The question begs itself, what is there left to say? Could the album just tie itself up now and go? Or is there still anything substantial left to add in the 29 minutes running time left?

    The Talisman beautifully illustrates what has been said before. It tells a story in which the courage of overcoming limits is backstabbed by the limits it failed to overcome- those of belief. For all the material and mental preparations, the narrator's quest fails because he relied on his faith in a talisman, a dumb object that has no power of its own, and is so worthless that the lyrics don't even bother to define it closer. The song does not add anything new to what we have worked out so far, but as I said, it is a powerful illustration. The same goes for The Man Who Would be King, which takes us into the mind of a person who has left the path of reason and is so deluded by beliefs imposed on him and developed by himself that he even kills a person over them. Having committed the cardinal sin, he starts realising that he has been on the wrong path for way too long, but like the soldier in Mother of Mercy, his enlightenment comes too late.

    As the beautifully soft intro of the last song on the album starts, I think I have made my point on what I think this album is about. To me, Iron Maiden have fulfilled their promise of exploring the theme of the final frontier and pointed out that it is not space or death, but the human mind. Space is no more of a frontier than the sky or a mountain range is. Mankind has managed to overcome these limits, and it will in time be able to cross the frontier to space as well. Death is not a frontier of significance, because what happens to us after we die is of no importance to the lives we lead now. Religions will have us believe the opposite, and that is why they are such a powerful contributor to the upholding of the final frontier. Our own mind is the strongest enemy we face, and When the Wild Wind Blows shows that if we only implant an idea into our mind, no matter how absurd or lethal, it will stay with us and eventually has the potential to lead to our demise.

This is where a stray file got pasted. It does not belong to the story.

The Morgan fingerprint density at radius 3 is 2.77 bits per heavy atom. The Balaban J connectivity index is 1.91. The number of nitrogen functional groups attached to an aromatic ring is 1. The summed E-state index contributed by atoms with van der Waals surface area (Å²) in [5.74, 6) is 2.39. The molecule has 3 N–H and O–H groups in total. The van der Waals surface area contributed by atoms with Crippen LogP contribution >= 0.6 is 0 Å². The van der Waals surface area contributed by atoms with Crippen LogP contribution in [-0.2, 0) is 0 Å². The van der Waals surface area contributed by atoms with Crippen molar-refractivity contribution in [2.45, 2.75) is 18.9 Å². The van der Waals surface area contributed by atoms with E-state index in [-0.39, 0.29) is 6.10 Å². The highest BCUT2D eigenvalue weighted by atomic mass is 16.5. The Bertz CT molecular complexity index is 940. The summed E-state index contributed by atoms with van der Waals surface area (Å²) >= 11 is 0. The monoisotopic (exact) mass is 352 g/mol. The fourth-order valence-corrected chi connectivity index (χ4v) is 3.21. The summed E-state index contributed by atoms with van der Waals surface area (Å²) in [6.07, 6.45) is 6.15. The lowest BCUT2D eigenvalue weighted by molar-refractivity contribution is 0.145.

The virtue of Tyrtaios' world may have been subordinance to and defence of the social and material world, but the virtues we need today are subordinance to and defence of reason. Only if we have contributed in the way possible to us individually, to the benefit of mankind and its ultimate goal, which again Rush have summed up as learning and growing, have we crossed the final frontier.
  14. Forostar

    Forostar Conjure the Death Star again

    Impressive really. I must admit I didn't see those links but I sure do see most of them now.
    Thanks for posting!  :ok:
  15. Mosh

    Mosh The years just pass like trains Staff Member

    fucking awesome Perun.  :ok:
  16. Taker

    Taker Cannon Fodder

    Wow, Perun, you've progressed much farther into this album than I have... I thought I had immersed myself in it, but it seems not. More new directions to explore... thumbs up, man. :ok:
  17. mckindog

    mckindog Living for Sanctuary from the law Staff Member

    This is what makes this website special.
    Thank you.  :ok:
  18. Invader

    Invader Ancient Mariner

    Amazingly in-depth review, you just single-handedly increased my appreciation for the album's lyrics without me even having to read or listen to them. :ok:
  19. Forostar

    Forostar Conjure the Death Star again

    For me lyrics always come second place, but this urges me to take another look.
  20. ______no5

    ______no5 The Angel Of The Odd

    Excellent idea, but I didn't find this post good enough for Perun's standards. Which means, that it's still an awesome and worthy post. Initially, I thought it could be due to his lack of time... I also left with the impression that Perun is trying to explore new grounds, which I fucking appreciate.

    Anyway, what I really want to say is:
    Perun, ask for thyself another
    Kingdom, for that which you leave
    is too small for thee